STAMFORD – The federal government has devoted $1.5 billion to attacking the complex problem of climate change using a simple solution.
The money is for saving and planting trees.
Last month the U.S. Forest Service announced an historic investment in the nation’s urban forests, selecting 385 grant proposals from cities and nonprofits looking to mitigate heat, provide shade, absorb stormwater, create wildlife habitat, filter the air, and improve property values, health, and all-around quality of life.
All 50 states, plus U.S. territories and tribal communities, acknowledge the benefits of trees, as evidenced by their submission of a total of 842 grant applications to plant and maintain them in urban areas.
The Forest Service funded fewer than half the applications.
Among them were proposals from Stamford, Norwalk, Bridgeport, New Haven, Hartford and a Connecticut conservation group, which together were granted more than $15 million.
The City of Hartford got the largest award in the state, $6 million, to remove dead and dangerous trees, replace them, improve deteriorated public parks, and provide job training in the green workforce.
The City of New Haven and the New Haven Urban Resources Initiative together got $3 million to assess that city’s tree canopy, come up with a master plan for expanding tree cover, and pay residents of disadvantaged communities to plant trees to mitigate “heat islands” – urban spots where asphalt and concrete absorb and re-emit heat, boosting temperatures.
A group called Groundwork Bridgeport got $1.7 million to develop data systems that will inventory trees, direct planting efforts, and monitor heat islands in disadvantaged communities.
The City of Stamford was awarded $1 million to establish trees in public rights-of-way in disadvantaged downtown neighborhoods. Youth groups will be trained to maintain the trees.
The City of Norwalk got $1 million to expand its Tree Canopy Master Plan, which works with residents to plot tree planting in places where there are few.
The Town of Stratford got $500,000 to assess and expand its tree canopy in an “environmentally challenged” area.
The Nature Conservancy received $2.2 million to increase awareness of the needs of communities with little tree cover, share resources, expand funding opportunities, and coordinate solutions statewide.
According to the U.S. Forest Service, 84 percent of Americans live in the areas where trees will be planted and maintained using the grant money. They are trees for where people live, not where they recreate, according to the Forest Service.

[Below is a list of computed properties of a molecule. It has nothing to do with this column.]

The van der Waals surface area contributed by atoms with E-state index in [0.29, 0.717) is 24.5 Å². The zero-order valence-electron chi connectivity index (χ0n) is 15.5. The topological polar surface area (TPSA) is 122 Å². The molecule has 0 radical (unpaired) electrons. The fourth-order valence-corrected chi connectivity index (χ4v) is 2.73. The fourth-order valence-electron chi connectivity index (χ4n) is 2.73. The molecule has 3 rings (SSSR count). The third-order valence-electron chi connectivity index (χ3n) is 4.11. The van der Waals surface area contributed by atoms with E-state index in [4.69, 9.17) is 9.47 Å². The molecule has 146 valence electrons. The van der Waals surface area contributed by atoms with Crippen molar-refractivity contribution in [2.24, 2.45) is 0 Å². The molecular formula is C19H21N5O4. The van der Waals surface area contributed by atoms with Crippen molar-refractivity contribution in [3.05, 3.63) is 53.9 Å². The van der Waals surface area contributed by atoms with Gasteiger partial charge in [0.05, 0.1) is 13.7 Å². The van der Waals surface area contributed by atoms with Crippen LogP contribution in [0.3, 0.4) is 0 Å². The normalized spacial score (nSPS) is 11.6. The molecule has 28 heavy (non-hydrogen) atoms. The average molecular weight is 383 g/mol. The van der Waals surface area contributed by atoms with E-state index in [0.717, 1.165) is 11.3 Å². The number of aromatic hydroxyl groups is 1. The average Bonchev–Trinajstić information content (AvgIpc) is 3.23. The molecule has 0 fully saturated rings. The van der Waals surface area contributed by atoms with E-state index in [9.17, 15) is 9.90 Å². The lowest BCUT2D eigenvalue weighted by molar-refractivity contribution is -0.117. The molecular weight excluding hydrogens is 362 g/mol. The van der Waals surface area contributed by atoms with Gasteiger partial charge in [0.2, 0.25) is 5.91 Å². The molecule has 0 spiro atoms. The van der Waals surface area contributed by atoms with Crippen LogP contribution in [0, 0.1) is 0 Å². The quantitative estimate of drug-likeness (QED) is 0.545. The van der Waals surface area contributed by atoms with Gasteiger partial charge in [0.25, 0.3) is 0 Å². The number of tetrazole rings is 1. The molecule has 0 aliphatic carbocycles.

The money, part of the Inflation Reduction Act, comes when American cities are battling heat waves, drought, excessive rain, and other effects of global warming.
Urban areas get hit hard, according to the Forest Service. All the paved surfaces generate and trap heat, and contribute to flash flooding, since there is little exposed earth to absorb rain water.
Research shows that tree cover reduces temperatures 11 degrees to 19 degrees in urban areas, according to the Forest Service.
Studies associate urban forests with better health, reduced crime, an influx of investments, and better economic opportunity, including increased property values.
The call for more trees has come from Washington, D.C., where the White House Council on Environmental Quality has a goal to cut in half, by 2030, the number of Americans who have no access to nature.
The call for more trees has come from Hartford, where Gov. Ned Lamont in April announced he wants to increase tree cover in Connecticut’s disadvantaged communities 5 percent by 2040.
Lamont before that had been criticized for allowing the cutting of trees along roads, highways and at a state park, which happened because insects, disease and drought damaged and killed tens of thousands of trees in Connecticut.
The call for more trees has come from the Stamford Board of Representatives, which last November asked Mayor Caroline Simmons to inventory city trees to determine their health, purchase a water tank truck, and plant new trees downtown.
City representatives said they were pushing for the inventory because the Land Use Bureau had tried to do it, without success, for a decade. Representatives said that, even when the city plants trees, it does not have the resources to maintain them.
Tuesday night the Stamford Planning Board unanimously approved receipt of the $1 million U.S. Forest Service grant. The Board of Finance is expected to approve it Wednesday night, and the Board of Representatives at its Nov. 8 meeting.